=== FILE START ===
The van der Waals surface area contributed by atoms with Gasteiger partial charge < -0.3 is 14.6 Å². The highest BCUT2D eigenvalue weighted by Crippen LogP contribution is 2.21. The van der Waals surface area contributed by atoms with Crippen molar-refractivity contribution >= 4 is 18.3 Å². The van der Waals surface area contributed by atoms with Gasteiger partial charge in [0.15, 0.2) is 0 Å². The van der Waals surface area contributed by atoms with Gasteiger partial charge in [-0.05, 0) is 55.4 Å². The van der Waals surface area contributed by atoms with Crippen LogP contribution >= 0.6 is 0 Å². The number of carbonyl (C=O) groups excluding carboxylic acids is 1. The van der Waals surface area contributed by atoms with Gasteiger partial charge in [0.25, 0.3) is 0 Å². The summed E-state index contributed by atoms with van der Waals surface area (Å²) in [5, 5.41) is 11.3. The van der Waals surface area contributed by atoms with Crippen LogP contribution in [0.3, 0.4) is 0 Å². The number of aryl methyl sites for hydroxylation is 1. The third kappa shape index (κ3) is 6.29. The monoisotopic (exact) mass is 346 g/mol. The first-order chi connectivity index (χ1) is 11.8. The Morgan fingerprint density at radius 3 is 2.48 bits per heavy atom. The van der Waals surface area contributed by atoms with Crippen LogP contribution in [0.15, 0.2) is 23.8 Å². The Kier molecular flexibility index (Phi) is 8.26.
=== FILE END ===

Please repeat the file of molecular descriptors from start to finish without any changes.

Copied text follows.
The van der Waals surface area contributed by atoms with Gasteiger partial charge < -0.3 is 14.6 Å². The highest BCUT2D eigenvalue weighted by Crippen LogP contribution is 2.21. The van der Waals surface area contributed by atoms with Crippen molar-refractivity contribution >= 4 is 18.3 Å². The van der Waals surface area contributed by atoms with Gasteiger partial charge in [0.15, 0.2) is 0 Å². The van der Waals surface area contributed by atoms with Gasteiger partial charge in [-0.05, 0) is 55.4 Å². The van der Waals surface area contributed by atoms with Crippen LogP contribution >= 0.6 is 0 Å². The number of carbonyl (C=O) groups excluding carboxylic acids is 1. The van der Waals surface area contributed by atoms with Gasteiger partial charge in [0.25, 0.3) is 0 Å². The summed E-state index contributed by atoms with van der Waals surface area (Å²) in [5, 5.41) is 11.3. The van der Waals surface area contributed by atoms with Crippen LogP contribution in [0.3, 0.4) is 0 Å². The number of aryl methyl sites for hydroxylation is 1. The third kappa shape index (κ3) is 6.29. The monoisotopic (exact) mass is 346 g/mol. The first-order chi connectivity index (χ1) is 11.8. The Morgan fingerprint density at radius 3 is 2.48 bits per heavy atom. The van der Waals surface area contributed by atoms with Crippen LogP contribution in [0.15, 0.2) is 23.8 Å². The Kier molecular flexibility index (Phi) is 8.26.